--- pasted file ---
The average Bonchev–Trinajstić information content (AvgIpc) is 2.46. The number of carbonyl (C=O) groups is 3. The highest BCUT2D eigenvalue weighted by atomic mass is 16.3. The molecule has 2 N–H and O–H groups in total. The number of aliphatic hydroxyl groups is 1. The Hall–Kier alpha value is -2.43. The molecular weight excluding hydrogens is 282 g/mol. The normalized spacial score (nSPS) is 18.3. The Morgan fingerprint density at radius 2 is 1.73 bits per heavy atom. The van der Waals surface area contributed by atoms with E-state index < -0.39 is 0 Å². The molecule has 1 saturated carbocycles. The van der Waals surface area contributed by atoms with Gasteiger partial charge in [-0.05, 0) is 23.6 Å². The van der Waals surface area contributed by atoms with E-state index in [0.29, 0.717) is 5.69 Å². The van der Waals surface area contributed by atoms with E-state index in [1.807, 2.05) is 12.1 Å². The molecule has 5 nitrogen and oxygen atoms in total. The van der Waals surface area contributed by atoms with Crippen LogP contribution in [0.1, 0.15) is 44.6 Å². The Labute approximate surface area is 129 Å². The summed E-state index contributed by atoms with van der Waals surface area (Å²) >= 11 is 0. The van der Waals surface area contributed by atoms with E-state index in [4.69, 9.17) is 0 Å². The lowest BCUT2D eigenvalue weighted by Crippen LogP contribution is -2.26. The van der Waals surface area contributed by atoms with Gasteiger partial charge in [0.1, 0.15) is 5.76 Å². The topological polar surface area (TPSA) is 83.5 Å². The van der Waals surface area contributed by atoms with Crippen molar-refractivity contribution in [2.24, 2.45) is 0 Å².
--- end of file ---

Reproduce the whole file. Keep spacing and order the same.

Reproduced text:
The average Bonchev–Trinajstić information content (AvgIpc) is 2.46. The number of carbonyl (C=O) groups is 3. The highest BCUT2D eigenvalue weighted by atomic mass is 16.3. The molecule has 2 N–H and O–H groups in total. The number of aliphatic hydroxyl groups is 1. The Hall–Kier alpha value is -2.43. The molecular weight excluding hydrogens is 282 g/mol. The normalized spacial score (nSPS) is 18.3. The Morgan fingerprint density at radius 2 is 1.73 bits per heavy atom. The van der Waals surface area contributed by atoms with E-state index < -0.39 is 0 Å². The molecule has 1 saturated carbocycles. The van der Waals surface area contributed by atoms with Gasteiger partial charge in [-0.05, 0) is 23.6 Å². The van der Waals surface area contributed by atoms with E-state index in [0.29, 0.717) is 5.69 Å². The van der Waals surface area contributed by atoms with E-state index in [1.807, 2.05) is 12.1 Å². The molecule has 5 nitrogen and oxygen atoms in total. The van der Waals surface area contributed by atoms with Crippen LogP contribution in [0.1, 0.15) is 44.6 Å². The Labute approximate surface area is 129 Å². The summed E-state index contributed by atoms with van der Waals surface area (Å²) >= 11 is 0. The van der Waals surface area contributed by atoms with E-state index in [4.69, 9.17) is 0 Å². The lowest BCUT2D eigenvalue weighted by Crippen LogP contribution is -2.26. The van der Waals surface area contributed by atoms with Gasteiger partial charge in [0.1, 0.15) is 5.76 Å². The topological polar surface area (TPSA) is 83.5 Å². The van der Waals surface area contributed by atoms with Crippen molar-refractivity contribution in [2.24, 2.45) is 0 Å².